Goto main content

The international agreement on bombing in populated areas is finalised

Explosive weapons
International

States have agreed on a final version of an international agreement on explosive weapons in populated areas.

Conference for the final presentation of the text of the international agreement on explosive weapons in populated areas.

Conference for the final presentation of the text of the international agreement on explosive weapons in populated areas. | © HI

On Friday 17 June, states agreed the final text of the ‘Stop Bombing Civilians’ declaration, with many already pledging to endorse it.

Many states expected to sign

AIR Team of HI Around 50 states met in Geneva on June 17 to finalise the text of a political declaration on the use of explosive weapons in populated areas, thus ending a diplomatic process that took almost three years to complete. An overwhelming majority of states agreed the final text of this declaration.

Many states, including Belgium, Bulgaria, France, Norway, Switzerland, South Korean, Sweden, the United Kingdom and the United States, have already expressed their intention to endorse the declaration when it opens for signature at the upcoming signing conference in Dublin or indicated that they are working towards this decision.
A few states, such as Canada and Turkey, expressed their disagreement with the text. Others, such as China and Israel, tried to dilute it with further comments. But Ireland, which had led the whole negotiation process, refused any further changes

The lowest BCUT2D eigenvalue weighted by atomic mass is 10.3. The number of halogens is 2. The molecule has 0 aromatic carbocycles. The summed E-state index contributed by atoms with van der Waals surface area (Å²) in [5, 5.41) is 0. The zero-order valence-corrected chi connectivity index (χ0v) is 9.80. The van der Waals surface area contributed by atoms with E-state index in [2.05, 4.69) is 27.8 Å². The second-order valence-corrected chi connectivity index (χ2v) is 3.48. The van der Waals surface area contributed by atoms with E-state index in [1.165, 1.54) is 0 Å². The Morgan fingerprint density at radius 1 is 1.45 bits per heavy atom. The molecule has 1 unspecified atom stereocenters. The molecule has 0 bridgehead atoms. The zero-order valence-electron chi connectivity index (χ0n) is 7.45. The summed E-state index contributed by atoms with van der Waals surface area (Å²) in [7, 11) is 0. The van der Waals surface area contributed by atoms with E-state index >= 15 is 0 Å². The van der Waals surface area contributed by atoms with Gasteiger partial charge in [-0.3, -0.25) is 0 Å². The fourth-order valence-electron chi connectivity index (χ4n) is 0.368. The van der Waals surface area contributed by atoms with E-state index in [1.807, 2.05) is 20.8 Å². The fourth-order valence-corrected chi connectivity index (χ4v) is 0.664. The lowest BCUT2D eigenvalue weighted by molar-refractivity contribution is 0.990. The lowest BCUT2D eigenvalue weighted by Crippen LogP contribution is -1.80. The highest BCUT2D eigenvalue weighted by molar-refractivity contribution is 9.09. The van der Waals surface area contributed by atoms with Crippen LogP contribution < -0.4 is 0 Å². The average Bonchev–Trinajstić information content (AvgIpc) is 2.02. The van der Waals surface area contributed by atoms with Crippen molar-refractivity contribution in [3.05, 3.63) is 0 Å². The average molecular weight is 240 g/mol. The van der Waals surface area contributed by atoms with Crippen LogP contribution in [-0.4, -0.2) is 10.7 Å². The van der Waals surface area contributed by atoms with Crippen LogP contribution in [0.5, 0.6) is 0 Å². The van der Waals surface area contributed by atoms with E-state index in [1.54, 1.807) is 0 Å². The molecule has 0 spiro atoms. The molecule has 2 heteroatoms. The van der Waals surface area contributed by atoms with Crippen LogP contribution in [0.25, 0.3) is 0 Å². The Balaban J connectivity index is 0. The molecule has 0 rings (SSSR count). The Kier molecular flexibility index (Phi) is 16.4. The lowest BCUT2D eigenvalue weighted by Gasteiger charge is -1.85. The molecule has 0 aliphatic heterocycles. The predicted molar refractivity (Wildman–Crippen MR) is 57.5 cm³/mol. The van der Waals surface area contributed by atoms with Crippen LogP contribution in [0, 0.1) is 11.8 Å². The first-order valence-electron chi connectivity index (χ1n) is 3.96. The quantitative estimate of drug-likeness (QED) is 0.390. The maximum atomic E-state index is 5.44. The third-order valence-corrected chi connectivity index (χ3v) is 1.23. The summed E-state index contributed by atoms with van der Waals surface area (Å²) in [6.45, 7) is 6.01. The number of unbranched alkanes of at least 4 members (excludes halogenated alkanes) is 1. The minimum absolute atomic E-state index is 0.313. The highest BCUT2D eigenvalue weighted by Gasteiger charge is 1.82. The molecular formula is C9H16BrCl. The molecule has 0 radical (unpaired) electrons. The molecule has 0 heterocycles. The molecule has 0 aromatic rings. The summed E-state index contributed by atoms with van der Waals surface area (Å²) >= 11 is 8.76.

What the declaration will change

The declaration commits states to imposing limits on the use of explosive weapons in populated areas to prevent harm to civilians. It further commits states to assisting victims and addressing the long-term impacts of damage and destruction to civilian infrastructure.

Next step

The next step is the signing conference, due to take place in Dublin, Ireland, before the end of the year. Irish ambassador Michael Gaffey, who has led the three-year diplomatic process, announced a high-level ministerial signing conference this autumn in Dublin.

Implementation

Once signed, states will need to work to implement the agreement without delay, developing policies at the national level that will change practices on the ground. Humanity & Inclusion (HI) and its partners in the International Network on Explosive Weapons (INEW) will be actively monitoring this process. With the Explosive Weapons Monitor co-created by HI in 2022, we will monitor military policies and practices to ensure better protection of civilians from explosive weapons. We want to make sure that this international agreement will bring about real changes for people affected by war

Date published: 29/06/22

COUNTRIES

Where we work

Read more

Children play in bomb craters: Daily life in the ruins of Mosul
© F. Vergnes/HI
Explosive weapons

Children play in bomb craters: Daily life in the ruins of Mosul

George Graham, Chief Executive of Humanity & Inclusion UK
George Graham, Chief Executive of Humanity & Inclusion UK, reports on his experience in Iraq, where HI teams are working to support communities as they recover from the impact of decades of conflict.

Mine clearance enabling economic recovery and development in Senegal
© J-J. Bernard / HI
Explosive weapons

Mine clearance enabling economic recovery and development in Senegal

Humanity & Inclusion has launched new mine clearance operations in Casamance in Senegal to enable communities to regain access to their villages, schools and medical centres.

“I am raising and amplifying the voices of the people on the ground”
© Jean-François Roland / HI
Explosive weapons Rights

“I am raising and amplifying the voices of the people on the ground”

Yasmine Daelman, 28 years old, works as an advocacy and humanitarian policy advisor with Humanity & Inclusion in Yemen.

FOLLOW US